One third of all shark species are now threatened due to overfishing
Finning is the largest threat, decimating shark populations. There has been a 60-90% decrease in shark populations over the last 15 years, with up to 100 million sharks killed each year for their fins.
Shark finning is extremely cruel. The fins are sliced off the live animal. The sharks can no longer swim without their fins, and they fall to the bottom of the sea and become prey for other animals
Shark fin soup is a status symbol in chinese cuisine and it costs up to $200 a bowl. Shark fins are thought to have medicinal benefits, yet the cartilage is very high in mercury. One pound of dried shark fin sells for up to $300
Sharks have a number of amazing adaptations.
Their cartilaginous skeletons are less dense than bone, requiring less energy to swim
Their large oily livers provide buoyancy
Their muscles attach to both their skeletons and skin. This allows their skin to transmit more force to their tail, helping them swim faster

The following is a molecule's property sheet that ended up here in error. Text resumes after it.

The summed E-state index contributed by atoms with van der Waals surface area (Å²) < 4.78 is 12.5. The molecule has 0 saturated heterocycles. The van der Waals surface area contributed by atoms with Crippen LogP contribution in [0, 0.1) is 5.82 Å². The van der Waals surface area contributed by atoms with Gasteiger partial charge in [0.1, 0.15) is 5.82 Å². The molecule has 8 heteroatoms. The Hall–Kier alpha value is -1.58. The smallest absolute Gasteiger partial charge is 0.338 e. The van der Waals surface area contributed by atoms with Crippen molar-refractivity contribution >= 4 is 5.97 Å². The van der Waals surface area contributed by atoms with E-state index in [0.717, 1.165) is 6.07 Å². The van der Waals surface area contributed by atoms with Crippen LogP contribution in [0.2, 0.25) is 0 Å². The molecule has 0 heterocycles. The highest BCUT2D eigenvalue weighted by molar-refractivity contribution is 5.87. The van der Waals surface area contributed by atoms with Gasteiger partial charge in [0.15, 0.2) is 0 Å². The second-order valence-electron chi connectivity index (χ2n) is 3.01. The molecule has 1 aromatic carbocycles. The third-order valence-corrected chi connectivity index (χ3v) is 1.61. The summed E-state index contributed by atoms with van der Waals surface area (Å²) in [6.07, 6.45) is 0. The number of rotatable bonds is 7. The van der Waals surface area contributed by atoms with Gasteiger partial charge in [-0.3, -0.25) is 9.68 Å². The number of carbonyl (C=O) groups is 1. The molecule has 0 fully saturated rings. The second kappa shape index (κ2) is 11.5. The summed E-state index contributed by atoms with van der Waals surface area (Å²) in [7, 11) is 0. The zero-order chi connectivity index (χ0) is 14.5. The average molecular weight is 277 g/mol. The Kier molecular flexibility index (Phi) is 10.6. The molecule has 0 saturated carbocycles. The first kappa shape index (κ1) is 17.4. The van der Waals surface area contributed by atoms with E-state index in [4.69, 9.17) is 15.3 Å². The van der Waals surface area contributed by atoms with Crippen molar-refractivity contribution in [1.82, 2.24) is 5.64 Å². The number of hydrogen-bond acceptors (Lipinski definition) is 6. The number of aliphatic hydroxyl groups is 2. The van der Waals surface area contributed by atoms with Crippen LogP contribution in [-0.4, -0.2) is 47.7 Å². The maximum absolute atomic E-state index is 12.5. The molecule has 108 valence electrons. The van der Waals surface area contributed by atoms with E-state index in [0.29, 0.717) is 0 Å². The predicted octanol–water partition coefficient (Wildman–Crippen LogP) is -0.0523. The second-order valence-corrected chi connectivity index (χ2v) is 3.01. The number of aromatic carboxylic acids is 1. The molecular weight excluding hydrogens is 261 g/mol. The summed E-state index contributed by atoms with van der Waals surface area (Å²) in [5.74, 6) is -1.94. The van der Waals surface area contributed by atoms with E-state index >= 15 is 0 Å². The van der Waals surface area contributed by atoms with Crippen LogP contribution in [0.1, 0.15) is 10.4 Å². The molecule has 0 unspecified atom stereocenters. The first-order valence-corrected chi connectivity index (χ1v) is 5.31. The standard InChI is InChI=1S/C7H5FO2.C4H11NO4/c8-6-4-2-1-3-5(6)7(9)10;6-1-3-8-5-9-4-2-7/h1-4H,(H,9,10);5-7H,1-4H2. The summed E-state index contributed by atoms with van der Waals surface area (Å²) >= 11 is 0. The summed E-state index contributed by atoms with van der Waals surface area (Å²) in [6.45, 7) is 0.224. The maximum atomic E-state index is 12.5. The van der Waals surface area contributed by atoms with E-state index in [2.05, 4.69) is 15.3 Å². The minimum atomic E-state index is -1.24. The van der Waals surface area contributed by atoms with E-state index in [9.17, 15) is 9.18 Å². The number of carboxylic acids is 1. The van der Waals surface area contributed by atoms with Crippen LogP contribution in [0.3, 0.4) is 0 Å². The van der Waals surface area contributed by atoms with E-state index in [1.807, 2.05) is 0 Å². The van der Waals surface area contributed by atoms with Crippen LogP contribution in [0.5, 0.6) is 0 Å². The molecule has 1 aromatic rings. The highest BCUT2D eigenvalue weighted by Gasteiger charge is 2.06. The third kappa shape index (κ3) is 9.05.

Sharks have teeth like scales called dermal denticles coated with an enamel-like compound which makes the skin a tough shield. The structure of denticles varies across their body, reducing drag
Sharks produce up to 50,000 teeth in their life. They lose a tooth every week, preventing cavities and keeping them razor shark. Their teeth vary depending on the species, which enables them to live in different regions in the ocean and target different prey. Some sharks can launch their jaws out of their mouth.
Sharks have unusual sensual perception. They can smell a few drops of blood and can hear sounds from up to 800 m away. They can hear low frequencies, including dying fish. They also hunt using electromagnetic cells, allowing them to detect fish movements.
Some sharks are also warm-blooded, allowing them to swim faster, remain alert in cold water, and develop offspring in a shorter time frame than a comparable cold-blooded animal.
Coral Reef CPR Corp. is a registered 501c(3) in the USA.